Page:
Gavin’s Vertiball skills served him well. He flipped up and over to his left as if evading a tackler. The spear tore a gash in his left shoulder but did no other damage. Then he thumped into the other mer and raked his right hand over his gills. The pain made Pelson drop the speargun and head for the surface.

Gavin followed him. They broke surface only a few metres from the boat. There was a burst of gunfire as it zoomed away. Pelson jerked and collapsed. Gavin supported him and kept him afloat. He didn’t know how badly Pelson was injured. He was unconscious but breathing.

Gavin’s left shoulder started to feel numb. The gash didn’t seem too bad and it had already stopped bleeding. But the numbness was spreading; could the spear have had a neurotoxin on it? He tried to get his bearings but the sky was overcast and he wasn’t sure which way to go. In any case he couldn’t tow Pelson very effectively. The only thing he could do was trigger the emergency beacon on the propulsion unit and wait and hope.


Gavin had been semiconscious from the effect of the neurotoxin when the emergency team reached him but he had kept hold of Pelson, and probably saved his life. Pelson had recovered consciousness. His testimony had led to the arrest of the boatload of poachers and the ship they had come from had been seized. He explained that getting involved with them had been his way of taking revenge for being forced to be a mer when he didn’t want to be.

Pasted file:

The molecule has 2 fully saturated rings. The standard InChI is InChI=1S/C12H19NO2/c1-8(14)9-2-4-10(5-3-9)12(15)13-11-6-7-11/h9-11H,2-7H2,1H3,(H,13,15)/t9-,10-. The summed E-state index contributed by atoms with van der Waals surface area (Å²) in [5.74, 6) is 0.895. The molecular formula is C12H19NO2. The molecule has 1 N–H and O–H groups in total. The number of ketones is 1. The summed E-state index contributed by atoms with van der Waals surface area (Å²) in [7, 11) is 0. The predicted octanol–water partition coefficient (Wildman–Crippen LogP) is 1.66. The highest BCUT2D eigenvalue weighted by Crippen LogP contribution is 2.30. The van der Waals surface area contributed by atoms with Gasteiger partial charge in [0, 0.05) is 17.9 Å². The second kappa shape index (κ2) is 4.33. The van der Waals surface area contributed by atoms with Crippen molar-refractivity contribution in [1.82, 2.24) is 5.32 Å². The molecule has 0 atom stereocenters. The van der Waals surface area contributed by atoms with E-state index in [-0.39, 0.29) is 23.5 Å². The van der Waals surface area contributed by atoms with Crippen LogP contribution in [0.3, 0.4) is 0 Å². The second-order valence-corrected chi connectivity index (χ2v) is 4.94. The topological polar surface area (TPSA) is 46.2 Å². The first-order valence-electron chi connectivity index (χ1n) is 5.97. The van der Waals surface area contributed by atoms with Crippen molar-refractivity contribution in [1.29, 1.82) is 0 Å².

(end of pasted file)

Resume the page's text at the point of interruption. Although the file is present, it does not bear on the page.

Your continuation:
Gavin was treated as a hero on his return to the habitat. When he managed to be alone with his friends he said, “It annoys me that I’m indebted to that piece of scum for helping me decide, but that incident has cleared my mind. I know what I’m going to do.”

“Just as well,” said Sam. “It’s your birthday tomorrow. What’s the verdict?”

“I’m staying mer…”

He was interrupted by a whoop of delight from Judith who jumped up and wrapped him in a crushing hug.

He squeezed back and realised that there might be another advantage to his decision. “…I realised I’m happy here. And I know what my career is going to be too. I’m joining the anti-poaching squad.”


David M Allan was born in Edinburgh but has been living in England for many years. When asked why he moved south his usual answer is on the lines of ‘someone has to civilise the English’. He currently lives on a houseboat on the Thames with his wife and cat. He has a website at davidmallan.com